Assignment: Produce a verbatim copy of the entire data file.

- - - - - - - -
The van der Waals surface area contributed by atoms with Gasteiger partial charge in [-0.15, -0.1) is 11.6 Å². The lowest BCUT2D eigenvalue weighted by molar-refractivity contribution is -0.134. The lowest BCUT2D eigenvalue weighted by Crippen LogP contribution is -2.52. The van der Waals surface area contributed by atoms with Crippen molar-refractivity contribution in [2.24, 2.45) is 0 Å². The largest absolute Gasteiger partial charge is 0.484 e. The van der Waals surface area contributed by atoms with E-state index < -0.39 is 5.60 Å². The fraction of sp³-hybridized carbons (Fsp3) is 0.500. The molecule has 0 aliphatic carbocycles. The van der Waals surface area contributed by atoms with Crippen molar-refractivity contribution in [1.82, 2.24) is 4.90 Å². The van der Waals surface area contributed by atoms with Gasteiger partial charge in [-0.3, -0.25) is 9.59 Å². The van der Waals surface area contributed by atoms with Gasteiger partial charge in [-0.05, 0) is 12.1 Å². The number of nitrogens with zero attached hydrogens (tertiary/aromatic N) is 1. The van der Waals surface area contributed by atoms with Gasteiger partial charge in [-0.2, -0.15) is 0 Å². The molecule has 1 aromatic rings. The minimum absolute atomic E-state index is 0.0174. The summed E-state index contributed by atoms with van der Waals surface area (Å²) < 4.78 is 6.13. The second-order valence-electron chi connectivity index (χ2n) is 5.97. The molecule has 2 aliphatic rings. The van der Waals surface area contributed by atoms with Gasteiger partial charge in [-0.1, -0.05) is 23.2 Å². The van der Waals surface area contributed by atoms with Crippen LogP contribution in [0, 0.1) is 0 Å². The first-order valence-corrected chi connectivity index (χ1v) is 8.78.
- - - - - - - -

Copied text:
The van der Waals surface area contributed by atoms with Gasteiger partial charge in [-0.15, -0.1) is 11.6 Å². The lowest BCUT2D eigenvalue weighted by molar-refractivity contribution is -0.134. The lowest BCUT2D eigenvalue weighted by Crippen LogP contribution is -2.52. The van der Waals surface area contributed by atoms with Crippen molar-refractivity contribution in [2.24, 2.45) is 0 Å². The largest absolute Gasteiger partial charge is 0.484 e. The van der Waals surface area contributed by atoms with E-state index < -0.39 is 5.60 Å². The fraction of sp³-hybridized carbons (Fsp3) is 0.500. The molecule has 0 aliphatic carbocycles. The van der Waals surface area contributed by atoms with Crippen molar-refractivity contribution in [1.82, 2.24) is 4.90 Å². The van der Waals surface area contributed by atoms with Gasteiger partial charge in [-0.3, -0.25) is 9.59 Å². The van der Waals surface area contributed by atoms with Gasteiger partial charge in [-0.05, 0) is 12.1 Å². The number of nitrogens with zero attached hydrogens (tertiary/aromatic N) is 1. The van der Waals surface area contributed by atoms with Gasteiger partial charge in [-0.2, -0.15) is 0 Å². The molecule has 1 aromatic rings. The minimum absolute atomic E-state index is 0.0174. The summed E-state index contributed by atoms with van der Waals surface area (Å²) < 4.78 is 6.13. The second-order valence-electron chi connectivity index (χ2n) is 5.97. The molecule has 2 aliphatic rings. The van der Waals surface area contributed by atoms with Gasteiger partial charge in [-0.1, -0.05) is 23.2 Å². The van der Waals surface area contributed by atoms with Crippen LogP contribution in [0, 0.1) is 0 Å². The first-order valence-corrected chi connectivity index (χ1v) is 8.78.